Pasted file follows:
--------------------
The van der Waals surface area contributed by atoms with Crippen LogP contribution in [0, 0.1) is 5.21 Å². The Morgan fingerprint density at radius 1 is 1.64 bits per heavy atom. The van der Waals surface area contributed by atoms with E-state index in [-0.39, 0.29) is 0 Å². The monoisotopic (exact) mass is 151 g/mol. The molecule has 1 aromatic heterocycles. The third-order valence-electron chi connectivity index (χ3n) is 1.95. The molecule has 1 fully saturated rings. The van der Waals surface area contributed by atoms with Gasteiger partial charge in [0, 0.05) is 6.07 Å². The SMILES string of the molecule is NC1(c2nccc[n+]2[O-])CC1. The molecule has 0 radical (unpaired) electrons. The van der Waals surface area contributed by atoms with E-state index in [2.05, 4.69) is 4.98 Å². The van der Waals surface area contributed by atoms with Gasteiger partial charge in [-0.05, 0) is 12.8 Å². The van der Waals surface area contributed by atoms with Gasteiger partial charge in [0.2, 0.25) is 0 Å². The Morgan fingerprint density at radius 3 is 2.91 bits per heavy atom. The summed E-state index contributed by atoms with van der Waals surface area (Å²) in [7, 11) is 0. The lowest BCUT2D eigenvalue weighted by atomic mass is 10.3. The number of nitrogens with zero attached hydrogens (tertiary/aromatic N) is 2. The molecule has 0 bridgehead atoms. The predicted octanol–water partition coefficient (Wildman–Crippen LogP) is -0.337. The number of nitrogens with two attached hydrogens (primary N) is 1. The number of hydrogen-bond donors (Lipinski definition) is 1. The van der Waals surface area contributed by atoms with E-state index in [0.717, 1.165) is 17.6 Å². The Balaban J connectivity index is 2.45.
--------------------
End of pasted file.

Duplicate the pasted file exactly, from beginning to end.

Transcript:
The van der Waals surface area contributed by atoms with Crippen LogP contribution in [0, 0.1) is 5.21 Å². The Morgan fingerprint density at radius 1 is 1.64 bits per heavy atom. The van der Waals surface area contributed by atoms with E-state index in [-0.39, 0.29) is 0 Å². The monoisotopic (exact) mass is 151 g/mol. The molecule has 1 aromatic heterocycles. The third-order valence-electron chi connectivity index (χ3n) is 1.95. The molecule has 1 fully saturated rings. The van der Waals surface area contributed by atoms with Gasteiger partial charge in [0, 0.05) is 6.07 Å². The SMILES string of the molecule is NC1(c2nccc[n+]2[O-])CC1. The molecule has 0 radical (unpaired) electrons. The van der Waals surface area contributed by atoms with E-state index in [2.05, 4.69) is 4.98 Å². The van der Waals surface area contributed by atoms with Gasteiger partial charge in [-0.05, 0) is 12.8 Å². The van der Waals surface area contributed by atoms with Gasteiger partial charge in [0.2, 0.25) is 0 Å². The Morgan fingerprint density at radius 3 is 2.91 bits per heavy atom. The summed E-state index contributed by atoms with van der Waals surface area (Å²) in [7, 11) is 0. The lowest BCUT2D eigenvalue weighted by atomic mass is 10.3. The number of nitrogens with zero attached hydrogens (tertiary/aromatic N) is 2. The molecule has 0 bridgehead atoms. The predicted octanol–water partition coefficient (Wildman–Crippen LogP) is -0.337. The number of nitrogens with two attached hydrogens (primary N) is 1. The number of hydrogen-bond donors (Lipinski definition) is 1. The van der Waals surface area contributed by atoms with E-state index in [0.717, 1.165) is 17.6 Å². The Balaban J connectivity index is 2.45.